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Arts and Entertainment

Hollywood and the Video Game World

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Strewn across local news stations and gaming websites alike, film titan Steven Spielberg is gaining relatively high momentum regarding the lending of his name to Boom Blox, the newest children’s release title from Los Angeles-based EA Games. LAist recently got a chance to play around with the cute little block-shaped animals in what’s called in modern tech parlance, the “casual entertainment” sector of the gamersphere.

Stepping out of the hardcore gamer paradigm, its quite apparent that Spielberg did in fact make an intelligent decision by putting his name on the Boom Blox label. Figure this: the entire game is centered around throwing objects strategically into a set of different blocks, the primary objective being the use gravity to your advantage by knocking down just the right block to bring down a whole tower. That’s right; the only motion you’re using with your Wii-Mote is a throwing movement. And who doesn’t love throwing things? This is an incredibly simple platform for a game, easily transposable into next generation console technology.

Now you may wonder how a simple game like this required even the most remote involvement from a guy who had bigger things to think about (read: Indy 4), but at the very surface, it was his idea. Boom Blox is in fact the first of three planned collaborations that Spielberg has with EA's casual gaming division. There's no overbearing story, plot twists, or identifiable protagonist; you're just trying to fend off the Bandits from stealing Boots McBeaverton's gold by blasting towers down with Bomb Blox.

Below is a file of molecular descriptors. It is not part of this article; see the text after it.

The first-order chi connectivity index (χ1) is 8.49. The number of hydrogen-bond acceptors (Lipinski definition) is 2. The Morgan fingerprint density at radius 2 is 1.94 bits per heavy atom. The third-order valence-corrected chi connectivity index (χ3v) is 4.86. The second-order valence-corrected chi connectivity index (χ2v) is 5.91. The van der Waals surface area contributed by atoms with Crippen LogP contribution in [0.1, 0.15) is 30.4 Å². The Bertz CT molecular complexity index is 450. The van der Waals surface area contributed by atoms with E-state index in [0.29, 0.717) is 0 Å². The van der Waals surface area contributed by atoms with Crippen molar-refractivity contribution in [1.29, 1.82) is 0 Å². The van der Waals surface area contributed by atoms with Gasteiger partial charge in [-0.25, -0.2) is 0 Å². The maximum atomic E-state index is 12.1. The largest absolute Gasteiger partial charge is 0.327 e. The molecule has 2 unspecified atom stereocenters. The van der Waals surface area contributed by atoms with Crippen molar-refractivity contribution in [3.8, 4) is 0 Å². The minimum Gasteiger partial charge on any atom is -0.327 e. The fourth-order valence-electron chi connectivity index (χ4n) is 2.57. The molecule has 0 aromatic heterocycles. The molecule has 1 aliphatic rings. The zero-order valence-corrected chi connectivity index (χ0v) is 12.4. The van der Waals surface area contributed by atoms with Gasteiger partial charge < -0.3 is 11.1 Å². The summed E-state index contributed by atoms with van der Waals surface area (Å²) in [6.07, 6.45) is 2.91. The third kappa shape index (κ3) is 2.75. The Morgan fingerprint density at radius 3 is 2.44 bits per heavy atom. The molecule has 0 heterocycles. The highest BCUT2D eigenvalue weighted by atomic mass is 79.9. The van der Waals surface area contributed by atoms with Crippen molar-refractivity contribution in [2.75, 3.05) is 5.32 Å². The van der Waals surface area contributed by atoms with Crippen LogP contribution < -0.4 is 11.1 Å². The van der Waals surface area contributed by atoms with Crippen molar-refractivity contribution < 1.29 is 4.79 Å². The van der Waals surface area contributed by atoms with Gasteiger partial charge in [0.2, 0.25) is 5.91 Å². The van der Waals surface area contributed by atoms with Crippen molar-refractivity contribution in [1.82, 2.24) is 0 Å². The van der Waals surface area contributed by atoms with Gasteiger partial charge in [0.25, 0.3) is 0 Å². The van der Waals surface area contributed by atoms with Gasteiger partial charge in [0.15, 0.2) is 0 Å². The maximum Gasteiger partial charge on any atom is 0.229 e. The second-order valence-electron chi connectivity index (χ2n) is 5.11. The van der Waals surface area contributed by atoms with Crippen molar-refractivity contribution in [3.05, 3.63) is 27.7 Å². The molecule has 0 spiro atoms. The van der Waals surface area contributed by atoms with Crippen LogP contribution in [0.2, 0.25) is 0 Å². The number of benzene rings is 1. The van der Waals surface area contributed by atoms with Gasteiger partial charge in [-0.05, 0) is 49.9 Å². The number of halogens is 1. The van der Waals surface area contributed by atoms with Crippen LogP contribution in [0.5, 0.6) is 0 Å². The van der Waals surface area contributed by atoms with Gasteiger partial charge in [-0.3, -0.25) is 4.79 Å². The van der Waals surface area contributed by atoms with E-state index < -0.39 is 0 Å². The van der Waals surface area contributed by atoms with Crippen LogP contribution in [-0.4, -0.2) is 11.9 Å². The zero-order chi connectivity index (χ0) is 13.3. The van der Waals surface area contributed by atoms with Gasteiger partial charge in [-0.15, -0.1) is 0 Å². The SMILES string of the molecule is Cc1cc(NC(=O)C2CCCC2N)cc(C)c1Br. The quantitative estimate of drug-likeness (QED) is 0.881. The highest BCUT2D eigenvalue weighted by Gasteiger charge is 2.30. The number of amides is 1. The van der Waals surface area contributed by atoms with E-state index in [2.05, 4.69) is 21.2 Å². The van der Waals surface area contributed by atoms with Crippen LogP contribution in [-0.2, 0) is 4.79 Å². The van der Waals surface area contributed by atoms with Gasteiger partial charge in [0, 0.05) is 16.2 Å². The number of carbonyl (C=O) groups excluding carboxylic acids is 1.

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Video courtesy of IGN.com

So how did these two seemingly mutually exclusive subjects come together? Clearly Nintendo struck a chord with Spielberg, one of the first major film figures to lend his name to a video game. But does Spielberg see something that we don't? Why not contribute his production expertise to an Indiana Jones video game, full of humor, depth, and interaction? What would it mean if Hollywood penetrated the video game world and produced content in a similar fashion?

Positing these questions is simply an attempt to understand Spielberg's interest in gaming. It would appear that he's taking baby steps, which is nothing short of strategic. We'll just have to see how gaming evolves with Hollywood iterations. Until then, we'll just have to be content saving The Bahhhs from the mighty Grrr Army with our Chem Blox.